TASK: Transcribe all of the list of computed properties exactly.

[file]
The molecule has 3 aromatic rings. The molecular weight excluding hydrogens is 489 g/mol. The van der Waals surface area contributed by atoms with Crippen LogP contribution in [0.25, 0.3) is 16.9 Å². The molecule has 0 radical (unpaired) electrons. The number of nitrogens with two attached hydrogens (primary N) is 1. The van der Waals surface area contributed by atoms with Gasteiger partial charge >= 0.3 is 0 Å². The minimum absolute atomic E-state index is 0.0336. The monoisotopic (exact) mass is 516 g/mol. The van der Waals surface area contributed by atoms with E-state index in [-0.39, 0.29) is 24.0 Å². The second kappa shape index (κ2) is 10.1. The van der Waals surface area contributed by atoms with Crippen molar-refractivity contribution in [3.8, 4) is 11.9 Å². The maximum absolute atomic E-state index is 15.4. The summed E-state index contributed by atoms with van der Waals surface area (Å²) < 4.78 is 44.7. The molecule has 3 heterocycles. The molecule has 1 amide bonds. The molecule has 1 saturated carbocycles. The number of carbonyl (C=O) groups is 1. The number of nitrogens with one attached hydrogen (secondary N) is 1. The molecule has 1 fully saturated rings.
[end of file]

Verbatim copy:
The molecule has 3 aromatic rings. The molecular weight excluding hydrogens is 489 g/mol. The van der Waals surface area contributed by atoms with Crippen LogP contribution in [0.25, 0.3) is 16.9 Å². The molecule has 0 radical (unpaired) electrons. The number of nitrogens with two attached hydrogens (primary N) is 1. The van der Waals surface area contributed by atoms with Gasteiger partial charge >= 0.3 is 0 Å². The minimum absolute atomic E-state index is 0.0336. The monoisotopic (exact) mass is 516 g/mol. The van der Waals surface area contributed by atoms with E-state index in [-0.39, 0.29) is 24.0 Å². The second kappa shape index (κ2) is 10.1. The van der Waals surface area contributed by atoms with Crippen molar-refractivity contribution in [3.8, 4) is 11.9 Å². The maximum absolute atomic E-state index is 15.4. The summed E-state index contributed by atoms with van der Waals surface area (Å²) < 4.78 is 44.7. The molecule has 3 heterocycles. The molecule has 1 amide bonds. The molecule has 1 saturated carbocycles. The number of carbonyl (C=O) groups is 1. The number of nitrogens with one attached hydrogen (secondary N) is 1. The molecule has 1 fully saturated rings.